So what is it like to do a live TV hit in person? I got up super early on Tuesday and met with Zef from our PR firm at 6:20am ET in the lobby of my hotel. We walked over to Fox on Avenue of the Americas and met with the front desk. From here we had to use the passes they gave us to get through security. We had some trouble getting those cards to work, but someone helped us, and we took the elevator to the third floor. Here we met with a producer who walked us to the green room. I’ve been to Fox many times, and it was good to see this room again, as it had been a while. In the past, I’ve done makeup, which oddly I get a kick out of doing. This time they said I didn’t need it though. I’m still not sure what that might say, but I’ve been told I have a face for radio so it might be something there. We had about 25 minutes in the green room and I met the other guest. Soon someone else put a mic and earpiece on me, meaning it was almost time.

We were next ushered to the big studio in the room next door during a commercial break. I was on Maria Bartiromo’s show, but Maria was on vacation, so I was on with Cheryl Casone. We took a quick pic, so I could promote it on Twitter.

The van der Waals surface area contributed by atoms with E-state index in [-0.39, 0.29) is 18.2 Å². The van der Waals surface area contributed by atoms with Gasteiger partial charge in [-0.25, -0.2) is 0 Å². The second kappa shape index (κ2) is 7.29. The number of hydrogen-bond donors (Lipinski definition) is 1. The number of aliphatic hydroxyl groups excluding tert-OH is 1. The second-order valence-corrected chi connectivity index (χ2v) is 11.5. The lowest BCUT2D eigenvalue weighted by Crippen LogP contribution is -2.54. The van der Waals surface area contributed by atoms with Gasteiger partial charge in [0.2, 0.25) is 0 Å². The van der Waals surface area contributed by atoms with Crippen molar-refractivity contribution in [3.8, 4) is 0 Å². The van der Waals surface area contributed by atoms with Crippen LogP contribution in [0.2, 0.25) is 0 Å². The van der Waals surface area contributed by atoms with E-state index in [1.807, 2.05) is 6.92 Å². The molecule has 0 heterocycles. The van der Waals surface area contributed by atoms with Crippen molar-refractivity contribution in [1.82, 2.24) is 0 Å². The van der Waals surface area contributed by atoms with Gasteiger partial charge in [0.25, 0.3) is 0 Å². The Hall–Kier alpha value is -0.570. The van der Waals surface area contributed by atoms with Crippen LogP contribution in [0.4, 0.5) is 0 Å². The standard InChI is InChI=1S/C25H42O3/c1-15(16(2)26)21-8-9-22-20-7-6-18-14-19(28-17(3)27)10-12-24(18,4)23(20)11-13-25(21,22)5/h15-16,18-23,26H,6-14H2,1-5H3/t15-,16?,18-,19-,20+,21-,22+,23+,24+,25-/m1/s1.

We had some small talk, but next thing you know you are on TV. The hit was more than five minutes long, but it sure does go by quickly. I spoke twice and overall think it went fine. I joke my goal after a TV hit is not to be too memorable. If I’m too memorable it means I probably messed up! Once it was done they took me back to the green room where I took off the mic and earpiece. I thanked everyone and out the door I went!

People ask all the time if I get nervous at all and anymore, I really don’t. I get excited, but not nervous. Trust me, I’m way more nervous watching my boys play sports than I am when I’m on TV!

Here’s the full hit if you want to watch it.


Overall it is funny how things work out. Never in my wildest dreams did I think I’d go on TV as much as I do. It all just kind of happened and now it is a big part of my job. Even though TV hits might be a few minutes, it does take hours and hours of research and reading to be ready to answer whatever question might come my way. But don’t get me wrong, I love it and enjoy that rush I get right before I go live. Presenting for live crowds is another huge part of my job and I love doing that as well.

Lastly, the best part about my trip? I was able to take my daughter Susanna with me. She is 15 and we had a lot of fun on Monday running around NYC. I hate shopping, but she really wanted to shop (she is a huge Gossip Girl fan and apparently this is what she thinks you do in NYC). We did shop for a few hours in SoHo and The West Village, which was surprisingly not as painful as I expected. We ate a ton of great food and had a fun day together. We even stopped at Taylor Swift’s old apartment on Cornelia Street, which was full of Swifties posing for pics!  Until next time, New York!